In 1964, director Robert Wise created a family that the whole world fell in love with – the von Trapps. Or, to be more precise, re-created it. For his film “The Sound of Music,” Wise looked for “real kids,” not seasoned actors (although several of the children had film and TV credits).
In the course of making the film, the children had a ball singing, dancing and biking their way across the Alps with stars Julie Andrews and Christopher Plummer, dressed in sailor suits and play clothes made from curtains. As adults, they’ve remained as close as brothers and sisters, appearing at events like the Hollywood Bowl’s annual “Sing-a-Long Sound of Music.”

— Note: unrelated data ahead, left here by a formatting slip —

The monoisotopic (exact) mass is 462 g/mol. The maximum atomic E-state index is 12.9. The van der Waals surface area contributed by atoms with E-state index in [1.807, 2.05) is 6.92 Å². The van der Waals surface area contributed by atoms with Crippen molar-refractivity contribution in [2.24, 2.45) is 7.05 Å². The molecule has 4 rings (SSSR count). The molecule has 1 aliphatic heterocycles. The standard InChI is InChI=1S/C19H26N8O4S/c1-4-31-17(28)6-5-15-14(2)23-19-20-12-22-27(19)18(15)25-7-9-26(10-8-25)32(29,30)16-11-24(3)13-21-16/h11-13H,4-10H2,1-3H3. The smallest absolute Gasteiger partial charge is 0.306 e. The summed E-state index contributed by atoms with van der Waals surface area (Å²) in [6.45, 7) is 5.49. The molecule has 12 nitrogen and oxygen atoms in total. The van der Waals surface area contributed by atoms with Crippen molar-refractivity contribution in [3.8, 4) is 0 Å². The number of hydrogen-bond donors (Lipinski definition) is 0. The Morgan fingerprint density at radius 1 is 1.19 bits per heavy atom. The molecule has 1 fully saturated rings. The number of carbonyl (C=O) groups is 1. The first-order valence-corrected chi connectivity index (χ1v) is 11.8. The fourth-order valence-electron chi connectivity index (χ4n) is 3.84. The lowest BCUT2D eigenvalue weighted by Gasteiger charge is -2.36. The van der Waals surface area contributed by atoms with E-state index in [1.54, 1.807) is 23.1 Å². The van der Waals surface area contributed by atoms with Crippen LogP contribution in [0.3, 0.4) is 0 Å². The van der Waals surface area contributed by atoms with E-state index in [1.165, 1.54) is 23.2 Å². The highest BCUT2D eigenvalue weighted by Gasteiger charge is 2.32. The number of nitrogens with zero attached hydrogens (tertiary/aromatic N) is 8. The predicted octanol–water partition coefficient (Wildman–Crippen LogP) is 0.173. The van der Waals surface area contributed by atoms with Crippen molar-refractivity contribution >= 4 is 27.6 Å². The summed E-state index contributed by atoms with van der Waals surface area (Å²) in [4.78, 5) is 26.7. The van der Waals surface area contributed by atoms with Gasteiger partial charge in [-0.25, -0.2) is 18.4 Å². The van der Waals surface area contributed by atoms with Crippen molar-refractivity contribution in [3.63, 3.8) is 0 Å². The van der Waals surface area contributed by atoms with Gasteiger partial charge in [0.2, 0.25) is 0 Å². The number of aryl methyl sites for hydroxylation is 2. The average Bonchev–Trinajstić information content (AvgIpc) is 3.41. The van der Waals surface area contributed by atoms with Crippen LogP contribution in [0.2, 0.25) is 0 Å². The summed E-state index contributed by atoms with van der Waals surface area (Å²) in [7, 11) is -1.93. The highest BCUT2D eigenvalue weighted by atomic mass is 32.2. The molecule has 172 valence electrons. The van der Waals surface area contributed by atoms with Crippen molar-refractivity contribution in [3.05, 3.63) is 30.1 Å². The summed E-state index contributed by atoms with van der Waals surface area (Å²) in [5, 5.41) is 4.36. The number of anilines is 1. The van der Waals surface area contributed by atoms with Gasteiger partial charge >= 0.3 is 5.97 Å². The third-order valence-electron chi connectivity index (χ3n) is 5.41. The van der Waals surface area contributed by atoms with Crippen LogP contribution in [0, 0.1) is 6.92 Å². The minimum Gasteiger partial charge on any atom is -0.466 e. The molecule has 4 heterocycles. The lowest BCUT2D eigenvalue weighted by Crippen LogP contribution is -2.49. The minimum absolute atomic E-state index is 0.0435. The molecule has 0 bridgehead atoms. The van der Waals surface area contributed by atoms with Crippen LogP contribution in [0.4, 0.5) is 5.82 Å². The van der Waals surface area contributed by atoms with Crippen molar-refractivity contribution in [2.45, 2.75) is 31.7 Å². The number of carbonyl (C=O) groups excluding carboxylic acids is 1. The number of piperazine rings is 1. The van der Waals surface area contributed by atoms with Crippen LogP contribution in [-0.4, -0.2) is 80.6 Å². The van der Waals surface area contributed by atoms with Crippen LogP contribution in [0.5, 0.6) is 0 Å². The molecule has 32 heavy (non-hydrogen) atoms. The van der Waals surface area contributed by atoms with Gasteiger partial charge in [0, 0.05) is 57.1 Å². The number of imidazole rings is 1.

Nearly 50 years later, the film about a family singing group that flees the Nazi regime still inspires crowds to raise their voices and sing “Do-Re-Mi.” Now a new book, “The Sound of Music Scrapbook,” collects personal photographs, souvenirs, letters and artwork to show us the making of the film through the eyes of its young cast. It tells the story of Wise’s search for the perfect seven children, the auditions, the thrilling experience of filming on location in Salzburg, Austria and Bavaria, Germany and the gala Hollywood premiere.
Where are Liesl, Friedrich, Louisa, Kurt, Brigitta, Marta and Gretl today? Three of them will be joining Larry in the studio to reminisce about making one of the best-loved musicals of all time.
Heather Menzies (Louisa)
Nicholas Hammond (Friedrich)